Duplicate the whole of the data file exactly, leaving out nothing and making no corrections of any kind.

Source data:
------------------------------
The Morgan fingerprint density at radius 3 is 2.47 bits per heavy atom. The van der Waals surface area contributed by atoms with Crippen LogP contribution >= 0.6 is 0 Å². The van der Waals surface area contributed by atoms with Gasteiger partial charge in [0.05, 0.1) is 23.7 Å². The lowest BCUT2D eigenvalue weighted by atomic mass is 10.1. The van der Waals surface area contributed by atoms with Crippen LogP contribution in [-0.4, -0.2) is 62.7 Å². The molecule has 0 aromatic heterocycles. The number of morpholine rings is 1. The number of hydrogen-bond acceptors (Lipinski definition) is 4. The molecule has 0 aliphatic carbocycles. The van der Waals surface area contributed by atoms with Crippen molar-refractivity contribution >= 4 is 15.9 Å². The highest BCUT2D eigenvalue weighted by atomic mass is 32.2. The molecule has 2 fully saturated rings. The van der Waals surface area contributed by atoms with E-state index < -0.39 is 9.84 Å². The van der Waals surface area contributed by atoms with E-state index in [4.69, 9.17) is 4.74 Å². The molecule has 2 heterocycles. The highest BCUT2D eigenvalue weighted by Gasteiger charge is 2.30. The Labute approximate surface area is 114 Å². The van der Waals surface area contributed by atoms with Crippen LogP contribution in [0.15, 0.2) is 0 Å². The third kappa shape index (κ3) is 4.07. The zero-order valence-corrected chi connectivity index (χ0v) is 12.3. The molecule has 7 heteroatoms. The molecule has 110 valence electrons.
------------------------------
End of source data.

The Morgan fingerprint density at radius 3 is 2.47 bits per heavy atom. The van der Waals surface area contributed by atoms with Crippen LogP contribution >= 0.6 is 0 Å². The van der Waals surface area contributed by atoms with Gasteiger partial charge in [0.05, 0.1) is 23.7 Å². The lowest BCUT2D eigenvalue weighted by atomic mass is 10.1. The van der Waals surface area contributed by atoms with Crippen LogP contribution in [-0.4, -0.2) is 62.7 Å². The molecule has 0 aromatic heterocycles. The number of morpholine rings is 1. The number of hydrogen-bond acceptors (Lipinski definition) is 4. The molecule has 0 aliphatic carbocycles. The van der Waals surface area contributed by atoms with Crippen molar-refractivity contribution >= 4 is 15.9 Å². The highest BCUT2D eigenvalue weighted by atomic mass is 32.2. The molecule has 2 fully saturated rings. The van der Waals surface area contributed by atoms with E-state index < -0.39 is 9.84 Å². The van der Waals surface area contributed by atoms with E-state index in [4.69, 9.17) is 4.74 Å². The molecule has 2 heterocycles. The highest BCUT2D eigenvalue weighted by Gasteiger charge is 2.30. The Labute approximate surface area is 114 Å². The van der Waals surface area contributed by atoms with Crippen LogP contribution in [0.15, 0.2) is 0 Å². The third kappa shape index (κ3) is 4.07. The zero-order valence-corrected chi connectivity index (χ0v) is 12.3. The molecule has 7 heteroatoms. The molecule has 110 valence electrons.